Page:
DONALD TRUMP has appeared to back down from his threat of further military action against Iran — just hours after it fired 22 missiles at two US airbases in Iraq.
The president told a press conference he would impose ‘powerful sanctions’ on the country and was ready to ‘embrace peace’.
He had tweeted only days ago that he would strike ‘VERY FAST AND VERY HARD’ if Iran retaliated over the US assassination of top general Qasem Soleimani last week.
But despite his apparent U-turn, he claimed it was the country’s regime that had decided to ‘stand down’, faced with the threat of American military might.
He said early warning systems at the bases — also used by British troops — ‘worked well’ and no lives were lost.
Iran’s supreme leader Ayatollah Ali Khamenei said the attacks were only a ‘slap’ to the US and ‘not sufficient’ to satisfy the need for revenge.
But there were signs both sides wanted to save face while avoiding an all-out war, as Iranian state TV fed public appetite for retribution by claiming that 80 ‘American terrorists’ had died in the strikes.
Mr Trump said: ‘The American people should be extremely grateful and happy. No Americans were harmed. Only minimal damage was sustained. Our great American forces are prepared for anything.
‘Iran appears to be standing down, which is a good thing for all parties, and a very good thing for the world.’
He said US economic and military power was ‘the best deterrent’ but added: ‘The fact we have this great military and equipment does not mean we have to use it.’
Iran attacked the Irbil and Al Asad bases in the early hours yesterday. Satellite images showed at least five impact sites, with craters and destroyed buildings.
Soon after, 176 people including three Britons died when a Ukrainian airliner crashed minutes into its flight from Iranian capital Tehran. The cause of the catastrophe was unclear last night. Mr Trump, who says Soleimani was killed because of an imminent threat to the US, yesterday called him a ‘monster’. Branding Iran the ‘leading sponsor of terrorism’, he gave no details of the new sanctions.
Boris Johnson made his first public appearance in almost two weeks as he addressed the crisis in the Commons. He said that the multinational agreement of 2015, which the US pulled out of last year and Iran has now also rejected, was still the ‘best way’ to stop the country making nuclear weapons. ‘We think, after this crisis has abated, that way forward will remain,’ he said. He condemned the rocket attacks and spoke by phone to Mr Trump — before the president’s press conference — calling for de-escalation.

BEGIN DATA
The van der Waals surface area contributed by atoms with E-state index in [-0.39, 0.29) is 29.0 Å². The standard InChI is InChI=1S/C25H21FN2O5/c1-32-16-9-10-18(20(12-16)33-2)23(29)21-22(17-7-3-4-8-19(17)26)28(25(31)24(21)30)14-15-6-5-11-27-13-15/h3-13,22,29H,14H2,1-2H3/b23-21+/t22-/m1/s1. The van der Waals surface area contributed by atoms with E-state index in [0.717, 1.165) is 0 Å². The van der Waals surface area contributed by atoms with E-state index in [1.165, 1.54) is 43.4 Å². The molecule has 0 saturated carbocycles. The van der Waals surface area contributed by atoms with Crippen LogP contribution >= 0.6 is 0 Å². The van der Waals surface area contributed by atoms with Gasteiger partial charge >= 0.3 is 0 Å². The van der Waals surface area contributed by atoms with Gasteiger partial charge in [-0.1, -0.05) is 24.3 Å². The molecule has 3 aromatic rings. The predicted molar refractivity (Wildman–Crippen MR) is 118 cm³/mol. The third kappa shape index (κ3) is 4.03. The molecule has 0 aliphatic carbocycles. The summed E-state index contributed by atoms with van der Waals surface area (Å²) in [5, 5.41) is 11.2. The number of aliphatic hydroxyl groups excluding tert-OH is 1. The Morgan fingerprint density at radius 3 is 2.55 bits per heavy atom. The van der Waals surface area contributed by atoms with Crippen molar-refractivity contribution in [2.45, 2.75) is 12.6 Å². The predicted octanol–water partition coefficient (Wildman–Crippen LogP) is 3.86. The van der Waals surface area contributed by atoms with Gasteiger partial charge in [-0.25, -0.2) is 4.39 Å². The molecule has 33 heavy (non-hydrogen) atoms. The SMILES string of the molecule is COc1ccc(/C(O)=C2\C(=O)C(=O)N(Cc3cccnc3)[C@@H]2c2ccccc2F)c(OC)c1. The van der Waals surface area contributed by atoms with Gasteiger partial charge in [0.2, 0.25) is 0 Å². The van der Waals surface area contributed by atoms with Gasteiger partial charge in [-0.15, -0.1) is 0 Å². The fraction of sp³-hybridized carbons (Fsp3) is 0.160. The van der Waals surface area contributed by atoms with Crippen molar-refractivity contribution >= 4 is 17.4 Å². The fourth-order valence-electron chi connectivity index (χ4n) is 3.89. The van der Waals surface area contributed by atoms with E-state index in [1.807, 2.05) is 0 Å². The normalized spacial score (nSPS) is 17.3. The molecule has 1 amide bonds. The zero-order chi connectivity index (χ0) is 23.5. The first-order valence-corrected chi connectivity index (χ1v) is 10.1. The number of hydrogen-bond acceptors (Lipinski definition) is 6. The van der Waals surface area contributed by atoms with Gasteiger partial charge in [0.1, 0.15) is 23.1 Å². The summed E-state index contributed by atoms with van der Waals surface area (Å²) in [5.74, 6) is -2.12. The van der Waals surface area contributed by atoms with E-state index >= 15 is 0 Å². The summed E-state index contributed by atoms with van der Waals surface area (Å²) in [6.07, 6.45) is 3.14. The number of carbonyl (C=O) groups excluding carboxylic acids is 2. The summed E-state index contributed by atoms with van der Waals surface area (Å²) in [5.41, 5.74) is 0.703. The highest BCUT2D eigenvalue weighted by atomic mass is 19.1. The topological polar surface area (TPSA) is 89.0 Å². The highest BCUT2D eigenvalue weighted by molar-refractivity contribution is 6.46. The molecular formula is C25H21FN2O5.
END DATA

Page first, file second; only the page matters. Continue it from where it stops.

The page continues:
Camp Cupcake, which had own KFC, was Iran target
ONE of the US-occupied airbases bombed by Iran was dubbed ‘Camp Cupcake’ for its American home comforts — yet also had Donald Trump fearing for his wife’s safety.
The Al Asad camp in Iraq came under fire early yesterday along with a base in Irbil, as Iran struck back over the assassination of Qasem Soleimani.
Reports say about 1,500 US and coalition forces are currently at Al Asad.
The camp, 145 miles west of Baghdad, was a key site after the 2003 invasion, when it underwent a £214million transformation to accommodate American forces. Troops were given infrastructure comparable with a small town — including cinemas, swimming pools and a library.
It even boasted fast food outlets such as Burger King, KFC and Pizza Hut. The US had left by 2011 but took it back in 2014, with hundreds of marines based in the now-sparser camp to fight Daesh.
Mr Trump visited in 2018 with wife Melania, paying tribute to those serving but saying later he feared for her safety.
The US president referred to Al Asad on Tuesday, saying: ‘We have a very extraordinarily expensive airbase that’s there. It cost billions of dollars to build — we’re not leaving unless they pay us back for it.’ The Ministry of Defence yesterday confirmed that some of the 400 British troops in Iraq to train local forces were at the two bases targeted.
The second base to come under attack is in Irbil, the capital of Iraq’s semi-autonomous Kurdish region. Less than 100 miles from the Turkish border, it was the starting point for the operation to kill Daesh leader Abu Bakr al-Baghdadi, and shares facilities with the city’s passenger airport, used by airlines such as Lufthansa and Emirates.
It hosts coalition troops from the UK, US, Finland, Slovenia, Canada and Germany.